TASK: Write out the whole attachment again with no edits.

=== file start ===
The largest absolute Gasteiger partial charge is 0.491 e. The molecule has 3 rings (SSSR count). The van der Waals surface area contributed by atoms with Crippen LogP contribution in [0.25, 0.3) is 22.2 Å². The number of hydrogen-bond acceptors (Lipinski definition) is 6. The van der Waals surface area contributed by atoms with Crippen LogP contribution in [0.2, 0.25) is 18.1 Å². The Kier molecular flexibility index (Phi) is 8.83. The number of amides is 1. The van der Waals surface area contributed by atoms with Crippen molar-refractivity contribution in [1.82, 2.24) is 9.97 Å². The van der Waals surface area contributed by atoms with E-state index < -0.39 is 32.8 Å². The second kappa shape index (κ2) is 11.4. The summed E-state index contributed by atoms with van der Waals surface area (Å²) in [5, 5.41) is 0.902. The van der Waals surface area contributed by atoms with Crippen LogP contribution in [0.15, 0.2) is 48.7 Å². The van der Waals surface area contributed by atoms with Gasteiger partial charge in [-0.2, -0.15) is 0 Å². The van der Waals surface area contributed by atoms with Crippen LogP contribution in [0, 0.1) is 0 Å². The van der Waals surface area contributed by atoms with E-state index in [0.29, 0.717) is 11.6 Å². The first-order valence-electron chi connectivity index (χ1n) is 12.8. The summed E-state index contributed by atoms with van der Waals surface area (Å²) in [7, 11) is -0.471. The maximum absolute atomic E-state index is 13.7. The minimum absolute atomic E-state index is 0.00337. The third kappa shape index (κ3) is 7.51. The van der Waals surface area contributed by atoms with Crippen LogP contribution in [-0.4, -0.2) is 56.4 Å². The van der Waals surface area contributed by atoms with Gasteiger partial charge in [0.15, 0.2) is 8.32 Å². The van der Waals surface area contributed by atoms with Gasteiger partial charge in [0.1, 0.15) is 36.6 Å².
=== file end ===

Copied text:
The largest absolute Gasteiger partial charge is 0.491 e. The molecule has 3 rings (SSSR count). The van der Waals surface area contributed by atoms with Crippen LogP contribution in [0.25, 0.3) is 22.2 Å². The number of hydrogen-bond acceptors (Lipinski definition) is 6. The van der Waals surface area contributed by atoms with Crippen LogP contribution in [0.2, 0.25) is 18.1 Å². The Kier molecular flexibility index (Phi) is 8.83. The number of amides is 1. The van der Waals surface area contributed by atoms with Crippen molar-refractivity contribution in [1.82, 2.24) is 9.97 Å². The van der Waals surface area contributed by atoms with E-state index < -0.39 is 32.8 Å². The second kappa shape index (κ2) is 11.4. The summed E-state index contributed by atoms with van der Waals surface area (Å²) in [5, 5.41) is 0.902. The van der Waals surface area contributed by atoms with Crippen LogP contribution in [0.15, 0.2) is 48.7 Å². The van der Waals surface area contributed by atoms with Gasteiger partial charge in [-0.2, -0.15) is 0 Å². The van der Waals surface area contributed by atoms with Crippen LogP contribution in [0, 0.1) is 0 Å². The van der Waals surface area contributed by atoms with E-state index in [0.29, 0.717) is 11.6 Å². The first-order valence-electron chi connectivity index (χ1n) is 12.8. The summed E-state index contributed by atoms with van der Waals surface area (Å²) in [7, 11) is -0.471. The maximum absolute atomic E-state index is 13.7. The minimum absolute atomic E-state index is 0.00337. The third kappa shape index (κ3) is 7.51. The van der Waals surface area contributed by atoms with Crippen LogP contribution in [-0.4, -0.2) is 56.4 Å². The van der Waals surface area contributed by atoms with Gasteiger partial charge in [0.15, 0.2) is 8.32 Å². The van der Waals surface area contributed by atoms with Gasteiger partial charge in [0.1, 0.15) is 36.6 Å².